In Battered Bulgaria, Where are the Protestors?

by MILENA HRISTOVA   February 16, 2014

As temperatures dropped, it was harder not to see them – the homeless and the poor. The storms tore through the cloak of statistics and once again an abstract problem – discussed in percentages and demographics – became a gaunt man, a toothless woman, a pair of sad eyes.

A year after protests against poverty and corruption brought down the center-right cabinet of former PM Boyko Borisov, Bulgarians are hardly better off.  Photo by Dimiter Muftieff
A year after protests against poverty and corruption brought down the center-right cabinet of former PM Boyko Borisov, Bulgarians are hardly better off. Photo by Dimiter Muftieff

Last year, just before temperatures dropped, trade unions and opposition forecast that social tensions will escalate and break out into the street once the winter sets in.

 

The storm came in February, when protests against high electricity bills eventually toppled the government of former Prime Minister Boyko Borisov.

 

The storm was over, but doubts about the spontaneity of the unrest continued to linger, prompting many people to view Borisov's resignation as the PR move of a coward.

 

This year doomsayers raised their voice again and with a much better reason, at least at first glance.

 

On the one side of the fence, thousands of protestors rallied for months in the capital Sofia calling on the government to resign and end the "reign of oligarchy". Students chained and padlocked doors at Bulgaria’s largest university. Scuffles broke out with riot police as anti-government protestors tried to block off parliament.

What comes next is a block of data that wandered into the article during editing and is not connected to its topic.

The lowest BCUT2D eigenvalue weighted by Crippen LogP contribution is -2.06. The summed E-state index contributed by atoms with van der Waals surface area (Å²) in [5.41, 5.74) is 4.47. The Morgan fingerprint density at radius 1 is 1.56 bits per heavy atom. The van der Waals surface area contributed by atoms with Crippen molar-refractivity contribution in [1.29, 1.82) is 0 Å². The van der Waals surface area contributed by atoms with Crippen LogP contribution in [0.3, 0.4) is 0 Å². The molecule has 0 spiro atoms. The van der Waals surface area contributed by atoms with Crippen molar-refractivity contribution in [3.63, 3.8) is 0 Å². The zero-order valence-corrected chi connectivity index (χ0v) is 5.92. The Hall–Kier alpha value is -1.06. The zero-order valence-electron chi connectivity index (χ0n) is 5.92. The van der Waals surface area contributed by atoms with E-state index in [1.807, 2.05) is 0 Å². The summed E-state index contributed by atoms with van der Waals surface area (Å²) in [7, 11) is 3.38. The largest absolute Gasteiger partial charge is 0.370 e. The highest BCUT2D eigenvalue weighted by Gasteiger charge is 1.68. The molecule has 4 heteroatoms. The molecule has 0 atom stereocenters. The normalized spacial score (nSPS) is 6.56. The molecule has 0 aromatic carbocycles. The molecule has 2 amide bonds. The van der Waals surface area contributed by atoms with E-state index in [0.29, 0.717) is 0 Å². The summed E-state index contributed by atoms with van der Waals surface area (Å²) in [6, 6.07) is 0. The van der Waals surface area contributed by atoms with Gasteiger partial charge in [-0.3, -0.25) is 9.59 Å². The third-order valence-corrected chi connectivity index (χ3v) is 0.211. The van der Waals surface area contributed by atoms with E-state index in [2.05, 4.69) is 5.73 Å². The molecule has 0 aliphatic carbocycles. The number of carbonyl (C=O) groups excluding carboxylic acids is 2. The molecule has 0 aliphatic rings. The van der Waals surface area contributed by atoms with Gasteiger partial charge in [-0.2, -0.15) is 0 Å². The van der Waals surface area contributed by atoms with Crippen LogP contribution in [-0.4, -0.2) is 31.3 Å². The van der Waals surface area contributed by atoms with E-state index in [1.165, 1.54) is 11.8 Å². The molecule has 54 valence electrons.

On the other side of the fence, Bulgaria's power-crazed government tightened its grip on power.

 

But social unrest has been concentrated from the very beginning exclusively in the capital. Outside Sofia, despite the deterioration in living standards, there is a widespread lack of political consequences and social activism.

 

This is an amazing phenomenon due to the omnipresent apathy, „nothing will change” mentality, the decline of trade unions and the lifeline that migrants' remittances represent.

 

A few weeks ago an unusually intelligent taxi driver in a small, sleepy town explained to me that the 'sleepyheads' outside the capital are hoping that the ''alerts'' in Sofia will start the revolution. He fumed that the protests were not powerful and radical enough to make any impression on the government. The young man went as far as to say it may take some blood shedding for the changes to start. Only to add that all his colleagues share his gloom and anger, but release it only verbally in the company of their family and friends and most often after one drink.

 

Now the anti-government movement has died down even in the capital and the cabinet seems to be on the safe side and free to pursue its highly dubious agenda till the end.

 

Bulgaria's civil society is young, but already faithless.

 

This stops it from acting with determination when a tumor appears in its body, probably thinking the fever makes the cold appear more sinister than it actually is.